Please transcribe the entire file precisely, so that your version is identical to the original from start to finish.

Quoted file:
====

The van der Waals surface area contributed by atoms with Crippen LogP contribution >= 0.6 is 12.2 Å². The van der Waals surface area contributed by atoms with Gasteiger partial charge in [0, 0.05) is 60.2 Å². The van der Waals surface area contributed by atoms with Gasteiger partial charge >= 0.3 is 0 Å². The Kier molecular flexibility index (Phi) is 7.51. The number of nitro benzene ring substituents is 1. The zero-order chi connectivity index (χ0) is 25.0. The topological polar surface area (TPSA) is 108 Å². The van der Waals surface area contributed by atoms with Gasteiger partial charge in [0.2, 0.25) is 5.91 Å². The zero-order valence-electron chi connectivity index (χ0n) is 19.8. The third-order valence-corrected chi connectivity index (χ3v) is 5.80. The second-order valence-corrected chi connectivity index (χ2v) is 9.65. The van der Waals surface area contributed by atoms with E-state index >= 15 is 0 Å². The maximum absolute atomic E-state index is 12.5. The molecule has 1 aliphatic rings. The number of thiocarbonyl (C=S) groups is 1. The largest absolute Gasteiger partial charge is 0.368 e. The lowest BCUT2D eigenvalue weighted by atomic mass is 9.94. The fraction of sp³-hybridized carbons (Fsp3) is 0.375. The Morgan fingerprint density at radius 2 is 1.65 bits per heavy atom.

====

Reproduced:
The van der Waals surface area contributed by atoms with Crippen LogP contribution >= 0.6 is 12.2 Å². The van der Waals surface area contributed by atoms with Gasteiger partial charge in [0, 0.05) is 60.2 Å². The van der Waals surface area contributed by atoms with Gasteiger partial charge >= 0.3 is 0 Å². The Kier molecular flexibility index (Phi) is 7.51. The number of nitro benzene ring substituents is 1. The zero-order chi connectivity index (χ0) is 25.0. The topological polar surface area (TPSA) is 108 Å². The van der Waals surface area contributed by atoms with Gasteiger partial charge in [0.2, 0.25) is 5.91 Å². The zero-order valence-electron chi connectivity index (χ0n) is 19.8. The third-order valence-corrected chi connectivity index (χ3v) is 5.80. The second-order valence-corrected chi connectivity index (χ2v) is 9.65. The van der Waals surface area contributed by atoms with E-state index >= 15 is 0 Å². The maximum absolute atomic E-state index is 12.5. The molecule has 1 aliphatic rings. The number of thiocarbonyl (C=S) groups is 1. The largest absolute Gasteiger partial charge is 0.368 e. The lowest BCUT2D eigenvalue weighted by atomic mass is 9.94. The fraction of sp³-hybridized carbons (Fsp3) is 0.375. The Morgan fingerprint density at radius 2 is 1.65 bits per heavy atom.